Step 1 Enter the configure terminal command at the privileged EXEC prompt:

Switch# configure terminal 
Enter configuration commands, one per line. End with CNTL/Z.
Switch(config)# 
 
   

Step 2 Enter the interface global configuration command. Identify the interface type, the switch number (only on Catalyst 3750-X switches), and the number of the connector. In this example, Gigabit Ethernet port 1 on switch 1 is selected:

Switch(config)# interface gigabitethernet1/0/1 
Switch(config-if)# 
 
   

Note You do not need to add a space between the interface type and the interface number. For example, in the preceding line, you can specify either gigabitethernet 1/0/1, gigabitethernet1/0/1, gi 1/0/1, or gi1/0/1.


Step 3 Follow each interface command with the interface configuration commands that the interface requires. The commands that you enter define the protocols and applications that will run on the interface. The commands are collected and applied to the interface when you enter another interface command or enter end to return to privileged EXEC mode.

You can also configure a range of interfaces by using the interface range or interface range macro global configuration commands. Interfaces configured in a range must be the same type and must be configured with the same feature options.

Step 4 After you configure an interface, verify its status by using the show privileged EXEC commands listed in the "Monitoring and Maintaining the Interfaces" section.


Enter the show interfaces privileged EXEC command to see a list of all interfaces on or configured for the switch. A report is provided for each interface that the device supports or for the specified interface.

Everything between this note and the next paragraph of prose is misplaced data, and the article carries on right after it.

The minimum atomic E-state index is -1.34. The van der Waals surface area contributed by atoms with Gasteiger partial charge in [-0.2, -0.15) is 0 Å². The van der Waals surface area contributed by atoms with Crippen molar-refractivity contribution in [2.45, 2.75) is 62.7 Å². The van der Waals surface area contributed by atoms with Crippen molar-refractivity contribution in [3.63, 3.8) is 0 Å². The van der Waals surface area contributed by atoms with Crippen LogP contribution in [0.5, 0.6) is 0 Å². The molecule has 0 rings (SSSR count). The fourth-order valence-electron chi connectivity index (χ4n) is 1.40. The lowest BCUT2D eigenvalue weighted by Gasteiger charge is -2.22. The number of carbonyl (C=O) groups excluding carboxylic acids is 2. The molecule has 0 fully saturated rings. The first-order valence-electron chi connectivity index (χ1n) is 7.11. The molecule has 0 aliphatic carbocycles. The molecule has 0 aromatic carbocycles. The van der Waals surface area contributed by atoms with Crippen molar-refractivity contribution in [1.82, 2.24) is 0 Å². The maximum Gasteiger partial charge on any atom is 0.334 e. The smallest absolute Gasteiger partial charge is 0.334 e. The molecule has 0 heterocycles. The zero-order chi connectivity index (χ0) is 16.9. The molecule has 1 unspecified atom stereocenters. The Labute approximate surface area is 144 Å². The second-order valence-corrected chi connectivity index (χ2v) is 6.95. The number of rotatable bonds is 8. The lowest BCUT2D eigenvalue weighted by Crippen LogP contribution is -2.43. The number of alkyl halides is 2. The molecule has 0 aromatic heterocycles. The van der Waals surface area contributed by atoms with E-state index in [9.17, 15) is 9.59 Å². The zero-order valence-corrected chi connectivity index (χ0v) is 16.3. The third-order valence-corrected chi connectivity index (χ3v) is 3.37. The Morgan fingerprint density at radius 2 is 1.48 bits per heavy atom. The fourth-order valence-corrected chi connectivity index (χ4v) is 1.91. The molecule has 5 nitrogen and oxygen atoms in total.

Configuring a Range of Interfaces

You can use the interface range global configuration command to configure multiple interfaces with the same configuration parameters. When you enter the interface-range configuration mode, all command parameters that you enter are attributed to all interfaces within that range until you exit this mode.

Beginning in privileged EXEC mode, follow these steps to configure a range of interfaces with the same parameters:

 
Command
Purpose

Step 1 

configure terminal

Enter global configuration mode.

Step 2 

interface range {port-range | macro macro_name}

Specify the range of interfaces (VLANs or physical ports) to be configured, and enter interface-range configuration mode.

You can use the interface range command to configure up to five port ranges or a previously defined macro.

The macro variable is explained in the "Configuring and Using Interface Range Macros" section.

In a comma-separated port-range, you must enter the interface type for each entry and enter spaces before and after the comma.

In a hyphen-separated port-range, you do not need to re-enter the interface type, but you must enter a space before the hyphen.

Step 3 

 

Use the normal configuration commands to apply the configuration parameters to all interfaces in the range. Each command is executed as it is entered.

Step 4 

end

Return to privileged EXEC mode.

Step 5 

show interfaces [interface-id]

Verify the configuration of the interfaces in the range.

Step 6 

copy running-config startup-config

(Optional) Save your entries in the configuration file.

When using the interface range global configuration command, note these guidelines:

Valid entries for port-range:

vlan vlan-ID - vlan-ID, where the VLAN ID is 1 to 4094

gigabitethernet module/{first port} - {last port} (for 3560-X switches), where the module is always 0

gigabitethernet stack member/module/{first port} - {last port} (for 3750-X switches), where the module is always 0